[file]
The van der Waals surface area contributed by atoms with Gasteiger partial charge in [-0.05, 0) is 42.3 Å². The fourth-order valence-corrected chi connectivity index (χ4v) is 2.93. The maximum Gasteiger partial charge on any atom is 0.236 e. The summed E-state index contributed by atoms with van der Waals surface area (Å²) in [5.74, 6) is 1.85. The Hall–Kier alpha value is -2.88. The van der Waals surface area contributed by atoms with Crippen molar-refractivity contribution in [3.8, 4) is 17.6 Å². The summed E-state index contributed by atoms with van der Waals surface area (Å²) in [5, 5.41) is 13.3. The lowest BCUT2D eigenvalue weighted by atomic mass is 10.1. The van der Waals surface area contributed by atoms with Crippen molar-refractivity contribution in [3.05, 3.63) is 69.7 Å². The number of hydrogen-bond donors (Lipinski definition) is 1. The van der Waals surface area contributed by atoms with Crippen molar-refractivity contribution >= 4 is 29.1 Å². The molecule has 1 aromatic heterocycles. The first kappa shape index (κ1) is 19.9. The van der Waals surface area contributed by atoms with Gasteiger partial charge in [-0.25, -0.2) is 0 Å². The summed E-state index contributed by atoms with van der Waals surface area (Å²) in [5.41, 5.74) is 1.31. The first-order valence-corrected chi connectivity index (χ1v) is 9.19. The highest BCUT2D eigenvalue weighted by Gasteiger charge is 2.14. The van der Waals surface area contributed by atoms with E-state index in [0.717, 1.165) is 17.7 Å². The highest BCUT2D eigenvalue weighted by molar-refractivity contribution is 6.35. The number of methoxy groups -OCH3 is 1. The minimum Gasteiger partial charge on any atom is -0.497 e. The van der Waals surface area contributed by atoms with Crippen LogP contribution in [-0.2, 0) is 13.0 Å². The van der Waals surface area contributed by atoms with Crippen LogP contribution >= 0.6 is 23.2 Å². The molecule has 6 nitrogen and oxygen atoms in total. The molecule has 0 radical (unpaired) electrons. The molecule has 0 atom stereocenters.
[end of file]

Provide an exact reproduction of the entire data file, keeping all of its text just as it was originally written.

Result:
The van der Waals surface area contributed by atoms with Gasteiger partial charge in [-0.05, 0) is 42.3 Å². The fourth-order valence-corrected chi connectivity index (χ4v) is 2.93. The maximum Gasteiger partial charge on any atom is 0.236 e. The summed E-state index contributed by atoms with van der Waals surface area (Å²) in [5.74, 6) is 1.85. The Hall–Kier alpha value is -2.88. The van der Waals surface area contributed by atoms with Crippen molar-refractivity contribution in [3.8, 4) is 17.6 Å². The summed E-state index contributed by atoms with van der Waals surface area (Å²) in [5, 5.41) is 13.3. The lowest BCUT2D eigenvalue weighted by atomic mass is 10.1. The van der Waals surface area contributed by atoms with Crippen molar-refractivity contribution in [3.05, 3.63) is 69.7 Å². The number of hydrogen-bond donors (Lipinski definition) is 1. The van der Waals surface area contributed by atoms with Crippen molar-refractivity contribution >= 4 is 29.1 Å². The molecule has 1 aromatic heterocycles. The first kappa shape index (κ1) is 19.9. The van der Waals surface area contributed by atoms with Gasteiger partial charge in [-0.25, -0.2) is 0 Å². The summed E-state index contributed by atoms with van der Waals surface area (Å²) in [5.41, 5.74) is 1.31. The first-order valence-corrected chi connectivity index (χ1v) is 9.19. The highest BCUT2D eigenvalue weighted by Gasteiger charge is 2.14. The van der Waals surface area contributed by atoms with E-state index in [0.717, 1.165) is 17.7 Å². The highest BCUT2D eigenvalue weighted by molar-refractivity contribution is 6.35. The number of methoxy groups -OCH3 is 1. The minimum Gasteiger partial charge on any atom is -0.497 e. The van der Waals surface area contributed by atoms with Crippen LogP contribution in [-0.2, 0) is 13.0 Å². The van der Waals surface area contributed by atoms with Crippen LogP contribution >= 0.6 is 23.2 Å². The molecule has 6 nitrogen and oxygen atoms in total. The molecule has 0 radical (unpaired) electrons. The molecule has 0 atom stereocenters.